Under the Sun

Hauling Stuff in the Age of Coronavirus

Jeff Corpora is on the move.
Jeff Corpora is on the move. Jeff Corpora

Jeff Corpora had had enough of corporate America.

“I left the big company I was with in 2012 and got my real estate license,” he said. “But selling houses turned out to be too close to corporate America. I finally figured out I need to work by myself. Seriously.”

These days, Corpora works by himself all the time. As a driver for Haultail, a national pickup and delivery service, he’s spent most of this past year getting things from one place and taking them to another.

If someone calls him wanting a baked potato at 2 in the morning, he won’t do it. “We don’t deliver food and we don’t deliver people,” Corpora explained. “Anything else, we’ll come get it or we’ll bring it to you.”

Last night, he delivered a couch at 9 p.m. “The hours really vary. I might get up in the morning and have zero on my calendar, then by noon I’m running all over the place. I’ll have a pallet of tile at 9 a.m., and a couch at noon, and at 3 I’m picking up junk from a job site. You never know what to expect. That’s what I like.”

Couches were a thing lately. “I’ve got an idea why I’m doing so many couches,” said Corpora, who grew up near Chicago and moved to Phoenix in 2007. “With this pandemic, people are trapped indoors. The first couple weeks, after they started figuring they’d be home for a couple months, giant TVs were flying out of Costco. But then they were like, ‘How the hell do I get this thing home?’ And the Costco people would give them Haultail’s number.”

Once the big-screen TVs were installed, Corpora thought, it was only a matter of time before people wanted a new couch to sit on in front of that TV. And after they got tired of watching television, he said, people usually turned to home improvement projects.

“You start to look around the house and you go, ‘It’s about time we redid this damn kitchen.’ Then you’re on the phone with us and I’m off to Home Depot and its cans of stain and boxes of tile and me delivering them.”

It was always something. One guy ordered a tin shed from a big box store, Corpora remembered. “The thing weighed 385 pounds. I get it to this guy’s fancy house in Scottsdale, and he says, ‘Okay, we have to take this down through the tennis court and past the pool and behind the pool house.’ I’m one person with, you know, one little furniture dolly.”

Corpora didn’t mind any of it, really. He had learned that things went better if he kept his comments to himself. “People buy a lot of ugly furniture from places like Offer Up or Facebook Marketplace. You go to pick it up and it’s the god-awful-est thing you’ve ever seen. It’s not my place to say, ‘You’re sure you want to own this?’”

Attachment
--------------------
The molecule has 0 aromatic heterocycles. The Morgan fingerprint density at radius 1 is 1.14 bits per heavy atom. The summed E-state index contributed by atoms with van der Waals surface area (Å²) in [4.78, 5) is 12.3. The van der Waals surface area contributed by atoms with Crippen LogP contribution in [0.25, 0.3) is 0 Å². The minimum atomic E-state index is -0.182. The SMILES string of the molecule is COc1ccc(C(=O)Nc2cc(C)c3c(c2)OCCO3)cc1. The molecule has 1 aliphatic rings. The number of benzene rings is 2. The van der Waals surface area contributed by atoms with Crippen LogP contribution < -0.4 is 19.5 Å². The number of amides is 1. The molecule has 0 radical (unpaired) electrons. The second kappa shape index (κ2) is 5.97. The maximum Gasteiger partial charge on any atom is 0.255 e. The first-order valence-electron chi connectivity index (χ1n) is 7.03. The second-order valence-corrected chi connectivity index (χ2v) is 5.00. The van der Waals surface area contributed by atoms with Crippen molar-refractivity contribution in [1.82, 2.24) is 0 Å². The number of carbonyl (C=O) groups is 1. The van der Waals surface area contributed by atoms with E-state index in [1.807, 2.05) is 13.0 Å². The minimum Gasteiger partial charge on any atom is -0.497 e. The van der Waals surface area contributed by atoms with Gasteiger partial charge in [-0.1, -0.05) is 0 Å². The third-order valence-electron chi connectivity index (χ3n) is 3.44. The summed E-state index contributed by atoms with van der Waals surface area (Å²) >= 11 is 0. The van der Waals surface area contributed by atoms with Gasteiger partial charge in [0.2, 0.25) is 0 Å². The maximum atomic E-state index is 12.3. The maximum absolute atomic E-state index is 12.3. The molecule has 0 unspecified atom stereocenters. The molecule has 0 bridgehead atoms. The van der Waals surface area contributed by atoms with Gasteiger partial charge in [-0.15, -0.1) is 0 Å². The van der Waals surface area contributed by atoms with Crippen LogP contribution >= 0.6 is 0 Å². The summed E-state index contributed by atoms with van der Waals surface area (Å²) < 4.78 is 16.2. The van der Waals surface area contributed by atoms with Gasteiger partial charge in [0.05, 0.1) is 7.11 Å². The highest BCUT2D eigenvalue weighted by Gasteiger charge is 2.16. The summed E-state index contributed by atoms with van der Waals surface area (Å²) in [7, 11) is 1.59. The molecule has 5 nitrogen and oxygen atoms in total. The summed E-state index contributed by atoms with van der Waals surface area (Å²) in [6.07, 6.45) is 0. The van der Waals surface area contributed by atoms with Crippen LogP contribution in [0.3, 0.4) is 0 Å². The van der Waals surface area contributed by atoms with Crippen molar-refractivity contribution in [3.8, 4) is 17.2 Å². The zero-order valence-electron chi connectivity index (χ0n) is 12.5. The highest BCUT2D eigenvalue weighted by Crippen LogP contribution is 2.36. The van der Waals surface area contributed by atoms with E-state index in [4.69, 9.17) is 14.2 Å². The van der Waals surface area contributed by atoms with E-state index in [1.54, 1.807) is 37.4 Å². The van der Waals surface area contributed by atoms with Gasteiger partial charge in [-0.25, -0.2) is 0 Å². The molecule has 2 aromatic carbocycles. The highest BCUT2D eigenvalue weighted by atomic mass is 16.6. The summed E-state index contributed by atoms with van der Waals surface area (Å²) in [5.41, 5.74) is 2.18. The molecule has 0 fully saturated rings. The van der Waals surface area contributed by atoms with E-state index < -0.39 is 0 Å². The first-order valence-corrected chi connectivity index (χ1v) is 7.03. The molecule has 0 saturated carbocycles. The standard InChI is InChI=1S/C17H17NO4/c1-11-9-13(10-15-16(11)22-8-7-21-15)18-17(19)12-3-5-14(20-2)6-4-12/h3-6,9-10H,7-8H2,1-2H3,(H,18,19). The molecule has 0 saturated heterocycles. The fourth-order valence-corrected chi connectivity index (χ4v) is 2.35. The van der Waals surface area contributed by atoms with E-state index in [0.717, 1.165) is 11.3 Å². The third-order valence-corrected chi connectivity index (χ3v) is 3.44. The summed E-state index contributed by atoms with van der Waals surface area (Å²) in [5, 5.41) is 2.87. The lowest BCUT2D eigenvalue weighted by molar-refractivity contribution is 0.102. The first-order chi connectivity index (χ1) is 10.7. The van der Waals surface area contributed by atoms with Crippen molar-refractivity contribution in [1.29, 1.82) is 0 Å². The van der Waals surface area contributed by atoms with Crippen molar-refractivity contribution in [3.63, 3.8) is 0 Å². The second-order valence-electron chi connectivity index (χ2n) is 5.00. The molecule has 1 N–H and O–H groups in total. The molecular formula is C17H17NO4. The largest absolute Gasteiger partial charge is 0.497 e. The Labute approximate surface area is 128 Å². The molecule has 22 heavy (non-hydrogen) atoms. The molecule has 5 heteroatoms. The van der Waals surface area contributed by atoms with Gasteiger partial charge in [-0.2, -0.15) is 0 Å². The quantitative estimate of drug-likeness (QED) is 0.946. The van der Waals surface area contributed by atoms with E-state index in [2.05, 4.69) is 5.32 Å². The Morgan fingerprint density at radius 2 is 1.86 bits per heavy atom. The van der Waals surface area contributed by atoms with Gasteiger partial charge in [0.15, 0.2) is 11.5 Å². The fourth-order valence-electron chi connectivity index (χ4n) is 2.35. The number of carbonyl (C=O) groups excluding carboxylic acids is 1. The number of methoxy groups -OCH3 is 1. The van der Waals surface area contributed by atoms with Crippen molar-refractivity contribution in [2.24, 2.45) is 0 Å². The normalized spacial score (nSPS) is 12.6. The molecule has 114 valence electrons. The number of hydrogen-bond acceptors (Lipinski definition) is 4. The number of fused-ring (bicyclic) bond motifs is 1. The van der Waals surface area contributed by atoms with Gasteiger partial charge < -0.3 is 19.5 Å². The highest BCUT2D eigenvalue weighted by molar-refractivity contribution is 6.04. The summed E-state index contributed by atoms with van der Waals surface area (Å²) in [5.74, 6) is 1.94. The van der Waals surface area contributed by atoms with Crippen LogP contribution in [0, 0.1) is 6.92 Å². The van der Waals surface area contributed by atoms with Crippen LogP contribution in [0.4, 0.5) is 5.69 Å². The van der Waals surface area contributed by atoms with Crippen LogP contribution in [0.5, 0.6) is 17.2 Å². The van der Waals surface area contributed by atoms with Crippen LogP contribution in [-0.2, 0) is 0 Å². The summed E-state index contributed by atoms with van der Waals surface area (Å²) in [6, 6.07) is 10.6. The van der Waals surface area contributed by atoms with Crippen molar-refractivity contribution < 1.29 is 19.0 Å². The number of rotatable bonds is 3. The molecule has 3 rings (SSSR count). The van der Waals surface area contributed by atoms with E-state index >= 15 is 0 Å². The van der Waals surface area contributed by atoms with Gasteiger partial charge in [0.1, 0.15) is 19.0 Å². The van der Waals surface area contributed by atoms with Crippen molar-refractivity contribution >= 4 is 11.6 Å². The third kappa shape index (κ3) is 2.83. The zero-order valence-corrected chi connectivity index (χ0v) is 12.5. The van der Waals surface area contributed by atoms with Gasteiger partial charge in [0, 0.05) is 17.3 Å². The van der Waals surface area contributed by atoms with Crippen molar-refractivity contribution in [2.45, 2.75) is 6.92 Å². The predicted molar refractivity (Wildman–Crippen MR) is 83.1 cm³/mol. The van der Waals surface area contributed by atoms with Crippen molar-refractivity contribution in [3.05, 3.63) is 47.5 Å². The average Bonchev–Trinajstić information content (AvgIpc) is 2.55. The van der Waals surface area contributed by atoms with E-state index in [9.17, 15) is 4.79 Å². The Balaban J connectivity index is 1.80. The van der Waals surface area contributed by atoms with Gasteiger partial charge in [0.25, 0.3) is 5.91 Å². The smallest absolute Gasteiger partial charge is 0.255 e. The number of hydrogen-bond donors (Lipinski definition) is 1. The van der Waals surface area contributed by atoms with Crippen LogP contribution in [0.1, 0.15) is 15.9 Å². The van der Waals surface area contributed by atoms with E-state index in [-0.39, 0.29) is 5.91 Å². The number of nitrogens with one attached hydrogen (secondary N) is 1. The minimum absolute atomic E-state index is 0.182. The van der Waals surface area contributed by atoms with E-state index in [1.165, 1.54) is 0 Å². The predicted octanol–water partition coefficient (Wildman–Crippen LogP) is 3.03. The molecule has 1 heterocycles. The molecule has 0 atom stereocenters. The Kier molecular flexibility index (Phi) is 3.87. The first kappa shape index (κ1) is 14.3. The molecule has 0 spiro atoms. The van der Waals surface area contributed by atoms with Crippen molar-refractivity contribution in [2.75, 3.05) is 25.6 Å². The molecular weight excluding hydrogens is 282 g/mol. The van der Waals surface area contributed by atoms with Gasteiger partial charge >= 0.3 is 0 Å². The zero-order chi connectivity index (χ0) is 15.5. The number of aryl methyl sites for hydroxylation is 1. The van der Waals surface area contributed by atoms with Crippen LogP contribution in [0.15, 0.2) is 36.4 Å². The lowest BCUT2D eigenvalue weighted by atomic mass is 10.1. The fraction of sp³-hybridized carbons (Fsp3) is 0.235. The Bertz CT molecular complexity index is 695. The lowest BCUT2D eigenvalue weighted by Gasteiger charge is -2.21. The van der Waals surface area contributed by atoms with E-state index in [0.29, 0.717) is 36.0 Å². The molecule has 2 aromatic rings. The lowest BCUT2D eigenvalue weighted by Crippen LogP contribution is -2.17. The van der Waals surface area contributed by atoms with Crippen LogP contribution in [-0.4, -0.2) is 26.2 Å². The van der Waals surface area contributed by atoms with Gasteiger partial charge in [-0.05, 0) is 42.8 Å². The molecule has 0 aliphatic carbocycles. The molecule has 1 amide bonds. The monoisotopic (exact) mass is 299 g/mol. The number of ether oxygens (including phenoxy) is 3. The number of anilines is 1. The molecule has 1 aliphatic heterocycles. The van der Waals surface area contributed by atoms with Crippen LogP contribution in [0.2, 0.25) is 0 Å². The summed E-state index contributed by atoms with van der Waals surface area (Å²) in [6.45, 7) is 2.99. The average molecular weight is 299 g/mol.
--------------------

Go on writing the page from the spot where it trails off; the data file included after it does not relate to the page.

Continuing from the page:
The sheltering-at-home trend, which Corpora referred to as “this quarantine thing,” lately had created some interesting situations. “There was this one in particular, the whole side of this lady’s house was full of stinky, rancid household garbage. Bags dripping with maggots, and the bottoms falling out of the bags.” The woman had lost her job after the pandemic and couldn’t pay her waste management fees.

“She scrounged up 120 bucks and called us to come get the stuff. It was disgusting, but I kind of do what I have to, and don’t ask a lot of questions.”

Corpora said there was less interaction with customers these days, and he missed that part of the job. A lot of the communication was done electronically. “In the past I’d go ring the doorbell and the guy would come out and we’d talk. I like to find a connection with people, maybe based on the T-shirt they’re wearing, like a Cubs shirt or a Harley-Davidson shirt. You know, if I’m some zero-personality guy, they won’t like me, they won’t like the company. The pandemic has kind of calmed down the communicating part a bit.”

Today, Corpora’s customers are less likely to hang out talking sports or motorcycles. People are afraid of getting sick. Like the time in early March, he recalled, when he was delivering yet another couch.

“The guy was nice, and I was going to bring the couch inside and unwrap it and put the legs on for him,” Corpora recalled. “This was before everyone was wearing masks and all that. And you won’t believe what happened next.”

Corpora paused for effect. “His wife takes one look at me and literally runs out the back door.”
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Robrt L. Pela has been a weekly contributor to Phoenix New Times since 1991, primarily as a cultural critic. His radio essays air on National Public Radio affiliate KJZZ's Morning Edition.
Contact: Robrt L. Pela